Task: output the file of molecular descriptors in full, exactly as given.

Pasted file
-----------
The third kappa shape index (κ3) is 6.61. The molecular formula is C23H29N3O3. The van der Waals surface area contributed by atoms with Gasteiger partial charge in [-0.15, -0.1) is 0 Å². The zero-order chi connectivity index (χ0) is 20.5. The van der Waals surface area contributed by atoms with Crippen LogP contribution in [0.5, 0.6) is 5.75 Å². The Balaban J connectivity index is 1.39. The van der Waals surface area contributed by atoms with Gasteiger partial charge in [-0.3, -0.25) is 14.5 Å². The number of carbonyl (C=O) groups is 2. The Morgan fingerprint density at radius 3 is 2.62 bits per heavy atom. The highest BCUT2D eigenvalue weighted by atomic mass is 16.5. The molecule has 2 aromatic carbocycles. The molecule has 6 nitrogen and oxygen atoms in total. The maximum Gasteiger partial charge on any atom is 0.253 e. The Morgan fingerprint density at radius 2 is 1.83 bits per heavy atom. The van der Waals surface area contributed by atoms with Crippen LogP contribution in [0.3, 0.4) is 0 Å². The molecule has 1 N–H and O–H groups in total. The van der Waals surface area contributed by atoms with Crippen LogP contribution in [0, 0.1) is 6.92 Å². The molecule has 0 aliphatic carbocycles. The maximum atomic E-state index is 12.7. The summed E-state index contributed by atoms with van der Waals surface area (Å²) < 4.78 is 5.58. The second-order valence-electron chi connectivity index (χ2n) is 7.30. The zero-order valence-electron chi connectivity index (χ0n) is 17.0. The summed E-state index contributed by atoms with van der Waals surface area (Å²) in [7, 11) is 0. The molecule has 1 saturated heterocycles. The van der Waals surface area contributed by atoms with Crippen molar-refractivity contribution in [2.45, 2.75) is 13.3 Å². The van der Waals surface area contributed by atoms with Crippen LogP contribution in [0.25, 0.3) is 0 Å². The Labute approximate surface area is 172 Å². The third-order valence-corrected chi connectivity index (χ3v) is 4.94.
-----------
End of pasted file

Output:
The third kappa shape index (κ3) is 6.61. The molecular formula is C23H29N3O3. The van der Waals surface area contributed by atoms with Gasteiger partial charge in [-0.15, -0.1) is 0 Å². The zero-order chi connectivity index (χ0) is 20.5. The van der Waals surface area contributed by atoms with Crippen LogP contribution in [0.5, 0.6) is 5.75 Å². The Balaban J connectivity index is 1.39. The van der Waals surface area contributed by atoms with Gasteiger partial charge in [-0.3, -0.25) is 14.5 Å². The number of carbonyl (C=O) groups is 2. The Morgan fingerprint density at radius 3 is 2.62 bits per heavy atom. The highest BCUT2D eigenvalue weighted by atomic mass is 16.5. The molecule has 2 aromatic carbocycles. The molecule has 6 nitrogen and oxygen atoms in total. The maximum Gasteiger partial charge on any atom is 0.253 e. The Morgan fingerprint density at radius 2 is 1.83 bits per heavy atom. The van der Waals surface area contributed by atoms with Crippen LogP contribution in [0.3, 0.4) is 0 Å². The molecule has 1 N–H and O–H groups in total. The van der Waals surface area contributed by atoms with Crippen LogP contribution in [0, 0.1) is 6.92 Å². The molecule has 0 aliphatic carbocycles. The maximum atomic E-state index is 12.7. The summed E-state index contributed by atoms with van der Waals surface area (Å²) < 4.78 is 5.58. The second-order valence-electron chi connectivity index (χ2n) is 7.30. The zero-order valence-electron chi connectivity index (χ0n) is 17.0. The summed E-state index contributed by atoms with van der Waals surface area (Å²) in [7, 11) is 0. The molecule has 1 saturated heterocycles. The van der Waals surface area contributed by atoms with Crippen molar-refractivity contribution in [2.45, 2.75) is 13.3 Å². The van der Waals surface area contributed by atoms with Crippen LogP contribution in [0.25, 0.3) is 0 Å². The Labute approximate surface area is 172 Å². The third-order valence-corrected chi connectivity index (χ3v) is 4.94.